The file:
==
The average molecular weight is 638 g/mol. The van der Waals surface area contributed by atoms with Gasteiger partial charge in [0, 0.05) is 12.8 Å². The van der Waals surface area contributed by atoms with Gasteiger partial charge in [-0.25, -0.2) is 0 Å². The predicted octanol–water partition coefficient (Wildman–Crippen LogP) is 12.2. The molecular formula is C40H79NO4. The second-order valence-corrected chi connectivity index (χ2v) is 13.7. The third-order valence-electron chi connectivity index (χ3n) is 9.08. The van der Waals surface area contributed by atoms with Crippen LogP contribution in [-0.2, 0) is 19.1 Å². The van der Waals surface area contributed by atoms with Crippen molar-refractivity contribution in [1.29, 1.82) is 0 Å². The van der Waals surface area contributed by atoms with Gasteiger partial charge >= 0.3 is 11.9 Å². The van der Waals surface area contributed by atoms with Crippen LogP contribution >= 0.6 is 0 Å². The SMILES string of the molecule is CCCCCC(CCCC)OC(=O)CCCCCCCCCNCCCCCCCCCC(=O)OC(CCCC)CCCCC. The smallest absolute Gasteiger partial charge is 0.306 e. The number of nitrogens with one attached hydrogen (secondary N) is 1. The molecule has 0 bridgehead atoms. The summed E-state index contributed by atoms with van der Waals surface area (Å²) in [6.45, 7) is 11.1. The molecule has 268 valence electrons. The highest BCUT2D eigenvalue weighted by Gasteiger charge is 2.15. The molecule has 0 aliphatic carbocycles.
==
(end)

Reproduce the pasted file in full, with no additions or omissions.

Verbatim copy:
The average molecular weight is 638 g/mol. The van der Waals surface area contributed by atoms with Gasteiger partial charge in [0, 0.05) is 12.8 Å². The van der Waals surface area contributed by atoms with Gasteiger partial charge in [-0.25, -0.2) is 0 Å². The predicted octanol–water partition coefficient (Wildman–Crippen LogP) is 12.2. The molecular formula is C40H79NO4. The second-order valence-corrected chi connectivity index (χ2v) is 13.7. The third-order valence-electron chi connectivity index (χ3n) is 9.08. The van der Waals surface area contributed by atoms with Crippen LogP contribution in [-0.2, 0) is 19.1 Å². The van der Waals surface area contributed by atoms with Crippen molar-refractivity contribution in [1.29, 1.82) is 0 Å². The van der Waals surface area contributed by atoms with Gasteiger partial charge >= 0.3 is 11.9 Å². The van der Waals surface area contributed by atoms with Crippen LogP contribution >= 0.6 is 0 Å². The SMILES string of the molecule is CCCCCC(CCCC)OC(=O)CCCCCCCCCNCCCCCCCCCC(=O)OC(CCCC)CCCCC. The smallest absolute Gasteiger partial charge is 0.306 e. The number of nitrogens with one attached hydrogen (secondary N) is 1. The molecule has 0 bridgehead atoms. The summed E-state index contributed by atoms with van der Waals surface area (Å²) in [6.45, 7) is 11.1. The molecule has 268 valence electrons. The highest BCUT2D eigenvalue weighted by Gasteiger charge is 2.15. The molecule has 0 aliphatic carbocycles.